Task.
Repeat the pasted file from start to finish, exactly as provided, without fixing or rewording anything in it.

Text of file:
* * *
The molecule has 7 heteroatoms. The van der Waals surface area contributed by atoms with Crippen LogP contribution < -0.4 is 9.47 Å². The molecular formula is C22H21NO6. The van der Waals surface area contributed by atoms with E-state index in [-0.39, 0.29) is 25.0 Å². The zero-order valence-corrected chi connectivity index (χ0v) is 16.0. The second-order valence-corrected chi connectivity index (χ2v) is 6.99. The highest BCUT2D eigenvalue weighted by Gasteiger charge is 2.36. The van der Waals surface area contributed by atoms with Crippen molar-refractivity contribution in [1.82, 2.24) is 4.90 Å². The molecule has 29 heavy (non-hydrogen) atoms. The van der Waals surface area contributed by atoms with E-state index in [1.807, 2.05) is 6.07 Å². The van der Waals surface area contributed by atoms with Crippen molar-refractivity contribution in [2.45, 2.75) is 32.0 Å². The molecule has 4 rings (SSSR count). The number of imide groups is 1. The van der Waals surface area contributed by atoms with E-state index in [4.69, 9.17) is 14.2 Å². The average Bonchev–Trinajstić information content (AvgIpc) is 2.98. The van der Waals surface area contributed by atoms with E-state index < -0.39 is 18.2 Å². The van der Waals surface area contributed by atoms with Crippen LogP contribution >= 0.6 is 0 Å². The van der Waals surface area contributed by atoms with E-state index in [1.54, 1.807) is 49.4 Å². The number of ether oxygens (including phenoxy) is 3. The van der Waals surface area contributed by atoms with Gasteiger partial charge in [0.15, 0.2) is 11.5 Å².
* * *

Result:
The molecule has 7 heteroatoms. The van der Waals surface area contributed by atoms with Crippen LogP contribution < -0.4 is 9.47 Å². The molecular formula is C22H21NO6. The van der Waals surface area contributed by atoms with E-state index in [-0.39, 0.29) is 25.0 Å². The zero-order valence-corrected chi connectivity index (χ0v) is 16.0. The second-order valence-corrected chi connectivity index (χ2v) is 6.99. The highest BCUT2D eigenvalue weighted by Gasteiger charge is 2.36. The van der Waals surface area contributed by atoms with Crippen molar-refractivity contribution in [1.82, 2.24) is 4.90 Å². The molecule has 29 heavy (non-hydrogen) atoms. The van der Waals surface area contributed by atoms with E-state index in [1.807, 2.05) is 6.07 Å². The van der Waals surface area contributed by atoms with Crippen molar-refractivity contribution in [2.45, 2.75) is 32.0 Å². The molecule has 4 rings (SSSR count). The number of imide groups is 1. The van der Waals surface area contributed by atoms with E-state index in [4.69, 9.17) is 14.2 Å². The average Bonchev–Trinajstić information content (AvgIpc) is 2.98. The van der Waals surface area contributed by atoms with E-state index < -0.39 is 18.2 Å². The van der Waals surface area contributed by atoms with Crippen LogP contribution >= 0.6 is 0 Å². The van der Waals surface area contributed by atoms with E-state index in [1.54, 1.807) is 49.4 Å². The number of ether oxygens (including phenoxy) is 3. The van der Waals surface area contributed by atoms with Gasteiger partial charge in [0.15, 0.2) is 11.5 Å².